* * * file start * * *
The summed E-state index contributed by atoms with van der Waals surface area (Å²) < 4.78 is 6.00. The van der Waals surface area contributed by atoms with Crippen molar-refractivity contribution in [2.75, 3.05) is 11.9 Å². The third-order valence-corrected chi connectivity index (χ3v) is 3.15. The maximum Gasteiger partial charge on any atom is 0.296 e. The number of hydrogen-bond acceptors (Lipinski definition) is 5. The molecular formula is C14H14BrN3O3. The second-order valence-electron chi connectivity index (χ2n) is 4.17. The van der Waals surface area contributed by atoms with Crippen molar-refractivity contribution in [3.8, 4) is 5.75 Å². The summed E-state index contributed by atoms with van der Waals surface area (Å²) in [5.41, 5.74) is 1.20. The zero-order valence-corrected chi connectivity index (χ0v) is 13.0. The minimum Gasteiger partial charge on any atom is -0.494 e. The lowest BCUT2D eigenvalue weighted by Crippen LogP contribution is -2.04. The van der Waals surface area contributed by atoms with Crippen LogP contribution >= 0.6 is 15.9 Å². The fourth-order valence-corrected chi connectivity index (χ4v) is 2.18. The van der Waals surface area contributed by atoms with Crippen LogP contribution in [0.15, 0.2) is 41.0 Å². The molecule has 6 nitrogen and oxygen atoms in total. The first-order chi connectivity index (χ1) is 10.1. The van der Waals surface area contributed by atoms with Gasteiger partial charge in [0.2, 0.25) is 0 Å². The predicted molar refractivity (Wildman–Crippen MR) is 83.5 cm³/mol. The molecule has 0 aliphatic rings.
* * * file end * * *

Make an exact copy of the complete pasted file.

The summed E-state index contributed by atoms with van der Waals surface area (Å²) < 4.78 is 6.00. The van der Waals surface area contributed by atoms with Crippen molar-refractivity contribution in [2.75, 3.05) is 11.9 Å². The third-order valence-corrected chi connectivity index (χ3v) is 3.15. The maximum Gasteiger partial charge on any atom is 0.296 e. The number of hydrogen-bond acceptors (Lipinski definition) is 5. The molecular formula is C14H14BrN3O3. The second-order valence-electron chi connectivity index (χ2n) is 4.17. The van der Waals surface area contributed by atoms with Crippen molar-refractivity contribution in [3.8, 4) is 5.75 Å². The summed E-state index contributed by atoms with van der Waals surface area (Å²) in [5.41, 5.74) is 1.20. The zero-order valence-corrected chi connectivity index (χ0v) is 13.0. The minimum Gasteiger partial charge on any atom is -0.494 e. The lowest BCUT2D eigenvalue weighted by Crippen LogP contribution is -2.04. The van der Waals surface area contributed by atoms with Crippen LogP contribution >= 0.6 is 15.9 Å². The fourth-order valence-corrected chi connectivity index (χ4v) is 2.18. The van der Waals surface area contributed by atoms with Crippen LogP contribution in [0.15, 0.2) is 41.0 Å². The molecule has 6 nitrogen and oxygen atoms in total. The first-order chi connectivity index (χ1) is 10.1. The van der Waals surface area contributed by atoms with Gasteiger partial charge in [0.2, 0.25) is 0 Å². The predicted molar refractivity (Wildman–Crippen MR) is 83.5 cm³/mol. The molecule has 0 aliphatic rings.